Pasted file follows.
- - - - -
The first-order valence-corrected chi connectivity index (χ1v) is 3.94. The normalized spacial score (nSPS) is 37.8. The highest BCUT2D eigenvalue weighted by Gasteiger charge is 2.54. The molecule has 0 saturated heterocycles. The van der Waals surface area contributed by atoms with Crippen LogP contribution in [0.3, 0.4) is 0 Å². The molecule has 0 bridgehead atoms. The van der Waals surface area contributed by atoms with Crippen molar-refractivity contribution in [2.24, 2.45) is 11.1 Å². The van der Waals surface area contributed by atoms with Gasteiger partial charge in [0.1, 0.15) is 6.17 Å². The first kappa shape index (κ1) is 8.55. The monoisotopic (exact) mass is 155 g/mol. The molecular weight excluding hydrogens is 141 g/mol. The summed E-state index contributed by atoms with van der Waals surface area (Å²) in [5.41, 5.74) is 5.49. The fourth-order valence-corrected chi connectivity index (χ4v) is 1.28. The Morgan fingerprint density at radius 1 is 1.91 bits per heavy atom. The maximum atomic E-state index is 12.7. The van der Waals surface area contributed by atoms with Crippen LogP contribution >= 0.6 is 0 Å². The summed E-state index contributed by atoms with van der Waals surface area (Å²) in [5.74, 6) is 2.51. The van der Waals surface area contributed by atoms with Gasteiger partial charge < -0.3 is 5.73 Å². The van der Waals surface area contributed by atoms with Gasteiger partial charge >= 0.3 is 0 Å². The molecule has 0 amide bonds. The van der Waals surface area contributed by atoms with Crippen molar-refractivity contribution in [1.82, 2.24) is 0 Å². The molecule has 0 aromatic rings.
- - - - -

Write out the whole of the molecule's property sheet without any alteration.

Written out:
The first-order valence-corrected chi connectivity index (χ1v) is 3.94. The normalized spacial score (nSPS) is 37.8. The highest BCUT2D eigenvalue weighted by Gasteiger charge is 2.54. The molecule has 0 saturated heterocycles. The van der Waals surface area contributed by atoms with Crippen LogP contribution in [0.3, 0.4) is 0 Å². The molecule has 0 bridgehead atoms. The van der Waals surface area contributed by atoms with Crippen molar-refractivity contribution in [2.24, 2.45) is 11.1 Å². The van der Waals surface area contributed by atoms with Gasteiger partial charge in [0.1, 0.15) is 6.17 Å². The first kappa shape index (κ1) is 8.55. The monoisotopic (exact) mass is 155 g/mol. The molecular weight excluding hydrogens is 141 g/mol. The summed E-state index contributed by atoms with van der Waals surface area (Å²) in [5.41, 5.74) is 5.49. The fourth-order valence-corrected chi connectivity index (χ4v) is 1.28. The Morgan fingerprint density at radius 1 is 1.91 bits per heavy atom. The maximum atomic E-state index is 12.7. The van der Waals surface area contributed by atoms with Crippen LogP contribution >= 0.6 is 0 Å². The summed E-state index contributed by atoms with van der Waals surface area (Å²) in [5.74, 6) is 2.51. The van der Waals surface area contributed by atoms with Gasteiger partial charge < -0.3 is 5.73 Å². The van der Waals surface area contributed by atoms with Gasteiger partial charge >= 0.3 is 0 Å². The molecule has 0 amide bonds. The van der Waals surface area contributed by atoms with Crippen molar-refractivity contribution in [1.82, 2.24) is 0 Å². The molecule has 0 aromatic rings.